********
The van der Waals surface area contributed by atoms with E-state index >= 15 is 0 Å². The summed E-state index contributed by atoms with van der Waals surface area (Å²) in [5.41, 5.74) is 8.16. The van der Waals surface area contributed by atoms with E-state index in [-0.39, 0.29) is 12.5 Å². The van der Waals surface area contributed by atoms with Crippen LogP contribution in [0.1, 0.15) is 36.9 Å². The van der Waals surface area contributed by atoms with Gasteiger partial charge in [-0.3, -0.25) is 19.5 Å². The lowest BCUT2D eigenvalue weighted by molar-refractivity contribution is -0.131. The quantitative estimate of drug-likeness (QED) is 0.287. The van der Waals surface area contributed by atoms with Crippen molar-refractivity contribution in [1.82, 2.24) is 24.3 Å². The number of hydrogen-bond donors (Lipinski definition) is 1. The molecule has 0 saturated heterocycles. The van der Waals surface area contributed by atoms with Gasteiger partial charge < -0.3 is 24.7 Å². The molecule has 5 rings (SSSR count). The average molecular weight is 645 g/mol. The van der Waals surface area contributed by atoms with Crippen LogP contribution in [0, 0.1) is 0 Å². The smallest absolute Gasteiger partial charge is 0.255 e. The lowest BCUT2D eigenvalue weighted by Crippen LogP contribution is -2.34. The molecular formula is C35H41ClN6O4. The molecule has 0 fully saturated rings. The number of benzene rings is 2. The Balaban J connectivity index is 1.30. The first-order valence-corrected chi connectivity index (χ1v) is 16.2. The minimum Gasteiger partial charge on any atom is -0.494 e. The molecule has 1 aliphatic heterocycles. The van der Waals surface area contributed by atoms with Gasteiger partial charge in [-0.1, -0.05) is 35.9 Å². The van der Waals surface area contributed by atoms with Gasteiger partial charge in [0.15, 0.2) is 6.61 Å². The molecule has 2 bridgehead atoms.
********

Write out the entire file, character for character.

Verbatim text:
The van der Waals surface area contributed by atoms with E-state index >= 15 is 0 Å². The summed E-state index contributed by atoms with van der Waals surface area (Å²) in [5.41, 5.74) is 8.16. The van der Waals surface area contributed by atoms with E-state index in [-0.39, 0.29) is 12.5 Å². The van der Waals surface area contributed by atoms with Crippen LogP contribution in [0.1, 0.15) is 36.9 Å². The van der Waals surface area contributed by atoms with Gasteiger partial charge in [-0.3, -0.25) is 19.5 Å². The lowest BCUT2D eigenvalue weighted by molar-refractivity contribution is -0.131. The quantitative estimate of drug-likeness (QED) is 0.287. The van der Waals surface area contributed by atoms with Crippen molar-refractivity contribution in [1.82, 2.24) is 24.3 Å². The number of hydrogen-bond donors (Lipinski definition) is 1. The molecule has 0 saturated heterocycles. The van der Waals surface area contributed by atoms with Gasteiger partial charge < -0.3 is 24.7 Å². The molecule has 5 rings (SSSR count). The average molecular weight is 645 g/mol. The van der Waals surface area contributed by atoms with Crippen LogP contribution in [0, 0.1) is 0 Å². The smallest absolute Gasteiger partial charge is 0.255 e. The lowest BCUT2D eigenvalue weighted by Crippen LogP contribution is -2.34. The molecular formula is C35H41ClN6O4. The molecule has 0 fully saturated rings. The number of benzene rings is 2. The Balaban J connectivity index is 1.30. The first-order valence-corrected chi connectivity index (χ1v) is 16.2. The minimum Gasteiger partial charge on any atom is -0.494 e. The molecule has 1 aliphatic heterocycles. The van der Waals surface area contributed by atoms with Gasteiger partial charge in [-0.1, -0.05) is 35.9 Å². The van der Waals surface area contributed by atoms with Gasteiger partial charge in [0.15, 0.2) is 6.61 Å². The molecule has 2 bridgehead atoms.